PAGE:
Well, the curved cut on my right pointer was from when I punched through a burning windshield to rescue a two-year-old blind orphan--and his puppy--before the SUV exploded. Fighting off that Calabasas mafia henchman's attempt at strangulation by garote left me with the laceration on my left thumb. And the burn mark on the two knuckles? Small price to pay for defending the Earth from the Magma Men from the planet Mercury.

Okay, actually the first one was when my glass coffee pot shattered while cleaning it. The laceration came when my can opener broke halfway through opening a new can of Don Francisco Italian Roast, so I desperately tried to rip the lid off. And last week, I accidentally spilled boiling hot espresso on myself.

I know -- my caffeine addiction has ruined my career as a hand model, but it's energized my typing fingers and flights of fancy.

Thursday, May 04, 2006

3 things I don’t do:

1. Flake. When we make plans, you can count on me showing up. I won’t call you a few hours beforehand, or the night before -- or even days earlier -- to say I can’t make it. No matter how tired I’m feeling, and especially if other social engagements come up. I’ll ink you into my calendar… so don’t make me ink you on my shitlist.

2. Put up with passive-aggressive bullshit. Case in point: My landlord sent me an official “remit payment or forfeit the premises” document when I was four days late with the rent. I called to talk to him -- I’ve been there for years, why the cold bureaucracy? He knows me, knows I always pay, and on time. Maybe I was sick or something. Why not just call me? And he blew me off: “Well, that’s how I handle these things.” I’m sure he’s creating a paper trail to try to evict me so he can get someone new to pay three-times as much. So I stopped being easy-going about the repairs. And after several months of him failing to fix the hot water pressure in my apartment despite multiple requests, I sent him a letter about it. I even addressed his complaints about having to spend money on the plumbing system, reminding him of his responsibilities as landlord, and copied the city and county, the health dept., etc. He went ballistic, but after he was done blowing his top, he agreed to fix the plumbing this week. Still, he was “pissed off”, couldn’t believe I wrote that letter. “Well,” I told him, “that’s how you wanted to handle these things.”

3. Attack you personally. If we’re arguing about something -- politics, money, who took the last cookie -- I keep the conversation on that topic. Yeah, I probably know your personal vulnerabilities, exactly how to hurt your feelings, but I won’t go there… unless you go there first… and then watch out, you ugly stupid motherfucker.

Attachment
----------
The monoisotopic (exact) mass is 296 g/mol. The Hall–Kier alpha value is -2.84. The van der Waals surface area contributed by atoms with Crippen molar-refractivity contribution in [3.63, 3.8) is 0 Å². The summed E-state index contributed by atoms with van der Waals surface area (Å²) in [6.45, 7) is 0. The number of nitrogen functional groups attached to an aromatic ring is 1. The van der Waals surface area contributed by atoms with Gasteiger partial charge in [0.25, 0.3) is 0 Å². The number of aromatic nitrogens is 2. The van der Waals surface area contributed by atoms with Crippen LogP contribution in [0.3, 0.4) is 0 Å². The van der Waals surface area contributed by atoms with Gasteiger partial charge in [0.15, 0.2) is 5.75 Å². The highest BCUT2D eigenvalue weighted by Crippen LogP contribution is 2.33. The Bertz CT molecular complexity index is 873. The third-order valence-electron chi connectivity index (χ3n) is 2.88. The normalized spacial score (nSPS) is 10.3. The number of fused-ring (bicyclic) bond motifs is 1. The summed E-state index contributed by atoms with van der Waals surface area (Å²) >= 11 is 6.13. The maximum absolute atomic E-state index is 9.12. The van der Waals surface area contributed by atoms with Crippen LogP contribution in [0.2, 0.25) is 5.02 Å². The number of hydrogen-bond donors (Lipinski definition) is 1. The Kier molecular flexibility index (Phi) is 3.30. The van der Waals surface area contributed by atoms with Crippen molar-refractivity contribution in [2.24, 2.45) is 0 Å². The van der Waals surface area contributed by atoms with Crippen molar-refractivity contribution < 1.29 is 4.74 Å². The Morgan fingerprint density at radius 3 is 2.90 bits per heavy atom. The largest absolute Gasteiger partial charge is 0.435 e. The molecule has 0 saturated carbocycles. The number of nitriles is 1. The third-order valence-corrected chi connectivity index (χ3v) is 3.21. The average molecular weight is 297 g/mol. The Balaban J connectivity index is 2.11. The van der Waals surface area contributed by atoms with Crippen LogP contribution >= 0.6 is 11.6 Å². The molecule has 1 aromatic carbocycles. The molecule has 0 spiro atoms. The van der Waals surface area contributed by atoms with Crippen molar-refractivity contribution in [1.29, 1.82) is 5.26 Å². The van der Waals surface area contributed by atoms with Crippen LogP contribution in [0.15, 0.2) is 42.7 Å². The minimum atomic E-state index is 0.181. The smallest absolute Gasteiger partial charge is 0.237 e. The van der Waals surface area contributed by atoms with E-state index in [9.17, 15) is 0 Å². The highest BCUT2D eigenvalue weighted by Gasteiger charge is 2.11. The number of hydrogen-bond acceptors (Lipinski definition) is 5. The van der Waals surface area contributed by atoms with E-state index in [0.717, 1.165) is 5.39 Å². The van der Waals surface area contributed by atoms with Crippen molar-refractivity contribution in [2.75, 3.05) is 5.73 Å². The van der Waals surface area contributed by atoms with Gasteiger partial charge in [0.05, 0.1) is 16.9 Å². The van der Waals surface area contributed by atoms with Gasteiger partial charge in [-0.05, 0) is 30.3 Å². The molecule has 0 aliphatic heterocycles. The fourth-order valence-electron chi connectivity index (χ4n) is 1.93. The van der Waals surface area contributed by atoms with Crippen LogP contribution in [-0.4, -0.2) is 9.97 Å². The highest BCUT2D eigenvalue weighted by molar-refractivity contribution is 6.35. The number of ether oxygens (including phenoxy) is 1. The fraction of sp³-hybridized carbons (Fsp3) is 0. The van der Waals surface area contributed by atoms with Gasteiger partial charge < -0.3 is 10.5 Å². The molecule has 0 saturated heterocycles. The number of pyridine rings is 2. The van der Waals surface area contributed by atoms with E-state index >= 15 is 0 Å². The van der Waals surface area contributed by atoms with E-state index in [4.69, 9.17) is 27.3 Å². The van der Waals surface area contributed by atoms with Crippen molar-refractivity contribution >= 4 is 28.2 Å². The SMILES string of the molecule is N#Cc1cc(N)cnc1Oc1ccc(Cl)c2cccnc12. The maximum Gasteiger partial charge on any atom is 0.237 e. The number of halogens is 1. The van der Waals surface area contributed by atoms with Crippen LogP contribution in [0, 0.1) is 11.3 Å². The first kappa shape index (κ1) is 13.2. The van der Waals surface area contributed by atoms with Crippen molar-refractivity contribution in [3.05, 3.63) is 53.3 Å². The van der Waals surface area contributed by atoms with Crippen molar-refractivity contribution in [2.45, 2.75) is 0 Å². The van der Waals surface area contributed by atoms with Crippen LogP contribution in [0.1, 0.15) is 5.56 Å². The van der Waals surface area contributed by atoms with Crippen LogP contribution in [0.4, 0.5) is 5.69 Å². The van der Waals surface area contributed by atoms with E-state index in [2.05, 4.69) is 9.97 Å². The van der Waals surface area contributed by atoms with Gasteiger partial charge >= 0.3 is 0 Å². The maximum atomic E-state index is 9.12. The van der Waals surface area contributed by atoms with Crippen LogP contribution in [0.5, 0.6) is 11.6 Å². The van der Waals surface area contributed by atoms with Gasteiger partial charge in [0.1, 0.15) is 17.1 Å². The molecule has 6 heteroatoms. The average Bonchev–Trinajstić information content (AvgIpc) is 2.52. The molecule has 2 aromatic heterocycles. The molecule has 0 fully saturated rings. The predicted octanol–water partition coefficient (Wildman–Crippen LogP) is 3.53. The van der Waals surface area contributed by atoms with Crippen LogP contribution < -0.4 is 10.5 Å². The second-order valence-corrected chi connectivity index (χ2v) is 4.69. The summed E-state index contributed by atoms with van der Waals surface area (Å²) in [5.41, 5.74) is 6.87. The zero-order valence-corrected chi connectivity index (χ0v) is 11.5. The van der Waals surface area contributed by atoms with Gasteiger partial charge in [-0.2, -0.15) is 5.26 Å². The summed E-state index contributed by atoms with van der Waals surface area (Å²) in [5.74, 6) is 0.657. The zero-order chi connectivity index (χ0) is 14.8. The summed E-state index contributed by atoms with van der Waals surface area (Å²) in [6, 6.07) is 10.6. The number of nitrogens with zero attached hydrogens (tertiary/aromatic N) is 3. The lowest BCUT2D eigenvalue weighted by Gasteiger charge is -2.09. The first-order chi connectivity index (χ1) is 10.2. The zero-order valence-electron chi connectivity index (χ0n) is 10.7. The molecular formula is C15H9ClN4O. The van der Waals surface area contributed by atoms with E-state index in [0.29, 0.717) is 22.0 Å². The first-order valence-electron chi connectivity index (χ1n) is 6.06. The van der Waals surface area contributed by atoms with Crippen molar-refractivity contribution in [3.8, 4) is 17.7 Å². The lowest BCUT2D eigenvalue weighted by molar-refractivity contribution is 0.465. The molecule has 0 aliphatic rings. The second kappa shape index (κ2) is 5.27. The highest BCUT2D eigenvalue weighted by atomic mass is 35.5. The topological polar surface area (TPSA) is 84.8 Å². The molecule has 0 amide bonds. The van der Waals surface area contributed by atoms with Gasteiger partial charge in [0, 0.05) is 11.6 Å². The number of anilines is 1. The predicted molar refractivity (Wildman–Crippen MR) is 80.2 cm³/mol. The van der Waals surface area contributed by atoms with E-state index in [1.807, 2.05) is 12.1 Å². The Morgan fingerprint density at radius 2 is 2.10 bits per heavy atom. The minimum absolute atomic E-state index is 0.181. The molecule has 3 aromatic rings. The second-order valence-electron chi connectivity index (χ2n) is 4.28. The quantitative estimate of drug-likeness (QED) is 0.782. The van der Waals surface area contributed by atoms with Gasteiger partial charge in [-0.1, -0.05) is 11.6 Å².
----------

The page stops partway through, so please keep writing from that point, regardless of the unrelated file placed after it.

But hey, that’s just me.

Wednesday, May 03, 2006

Being a Yankees fan, especially living outside of New York, I’ve heard it all.

Everywhere I go, I get razzed about how the billion dollar Bombers haven’t won a championship in the last five years and how “Pay-Rod” chokes in the postseason and that Randy Johnson’s older than most of these clichéd criticisms.

It’s particularly bad at the new gig. Our head editor’s from Chicago and repeatedly taunts me that the White Sox will be back-to-back champions. But he doesn’t understand -- the Yankees were just giving a few other teams a chance at a World Series ring. Now Chi-town will have to go to the back of the line, wait another several decades, just like Arizona, the Angels, and of course, the Red Sox.

I have to make this amply clear to Gene, the post producer. Only because he spent this whole week relishing the fact that Johnny Damon went hitless in the Yankees’ first game against the Red Sox.

Typical Bostonian. Once they lose a player, they turn on him.

Gene accused New Yorkers of being just as nasty, and he may be right, but we don’t hate former players. If they don’t get re-signed… well, NYers just pity them. No one leaves the Yanks for greener pastures. So-and-so got traded ‘cause the poor guy couldn’t hack it. Big city pressure was too much for him.

Moving south from Boston, on the other hand, is a step up. Just ask the Babe, Clemens, Damon… And say, when does Big Papi become a free agent?

This trash-talk is often off-set by a mutual understanding of the frustrations we American League East fans suffer. With Gene, it segues into a where-were-you-when comparison. That’s my favorite part of talking baseball -- not so much recalling the games, but how it affected you as a fan. And unlike the hackneyed rivalry-rants, these anecdotes are always unique.

I acknowledged that after Game 5 of the ’04 American League Championship Series, it was over for the Yankees… I didn’t want to admit at the time that I knew Boston would win it all after that.

But I fondly recall the final game of the ’03 ALCS. I didn’t want to watch the game. My friend thought I was nuts. I explained that if the Yanks won, they’d go to the World Series and we’d have at least 4 more games to view. But if they lost -- to Boston! -- well, I just couldn’t handle it. Somehow he convinced me to watch the game at Barney’s Beanery… and over several drinks, as the game went into extra innings, I thanked him for dragging me out. “Win or lose,” I said, “this is a great game!” The icing on the cake is that the Red Sox manager Grady Little left Pedro Martinez in too long, the pitcher gave up runs to let the Yanks tie it up, and then Aaron Boone hit the winning home run.